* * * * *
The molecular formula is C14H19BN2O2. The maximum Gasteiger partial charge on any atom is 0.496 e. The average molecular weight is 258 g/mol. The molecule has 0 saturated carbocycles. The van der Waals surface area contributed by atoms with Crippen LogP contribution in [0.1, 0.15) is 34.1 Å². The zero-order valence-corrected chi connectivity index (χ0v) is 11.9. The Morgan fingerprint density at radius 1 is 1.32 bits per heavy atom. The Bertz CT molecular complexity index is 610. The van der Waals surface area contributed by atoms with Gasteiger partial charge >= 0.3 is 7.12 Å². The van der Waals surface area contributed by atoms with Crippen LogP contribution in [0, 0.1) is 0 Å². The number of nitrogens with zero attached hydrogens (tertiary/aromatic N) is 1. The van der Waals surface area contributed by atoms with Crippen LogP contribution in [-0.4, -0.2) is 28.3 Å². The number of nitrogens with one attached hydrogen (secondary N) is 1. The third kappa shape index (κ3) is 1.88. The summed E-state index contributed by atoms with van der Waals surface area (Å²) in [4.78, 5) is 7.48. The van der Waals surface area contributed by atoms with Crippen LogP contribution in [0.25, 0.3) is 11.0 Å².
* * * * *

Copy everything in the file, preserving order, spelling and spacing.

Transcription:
The molecular formula is C14H19BN2O2. The maximum Gasteiger partial charge on any atom is 0.496 e. The average molecular weight is 258 g/mol. The molecule has 0 saturated carbocycles. The van der Waals surface area contributed by atoms with Crippen LogP contribution in [0.1, 0.15) is 34.1 Å². The zero-order valence-corrected chi connectivity index (χ0v) is 11.9. The Morgan fingerprint density at radius 1 is 1.32 bits per heavy atom. The Bertz CT molecular complexity index is 610. The van der Waals surface area contributed by atoms with Gasteiger partial charge >= 0.3 is 7.12 Å². The van der Waals surface area contributed by atoms with Crippen LogP contribution in [0, 0.1) is 0 Å². The number of nitrogens with zero attached hydrogens (tertiary/aromatic N) is 1. The van der Waals surface area contributed by atoms with Crippen LogP contribution in [-0.4, -0.2) is 28.3 Å². The number of nitrogens with one attached hydrogen (secondary N) is 1. The third kappa shape index (κ3) is 1.88. The summed E-state index contributed by atoms with van der Waals surface area (Å²) in [4.78, 5) is 7.48. The van der Waals surface area contributed by atoms with Crippen LogP contribution in [0.25, 0.3) is 11.0 Å².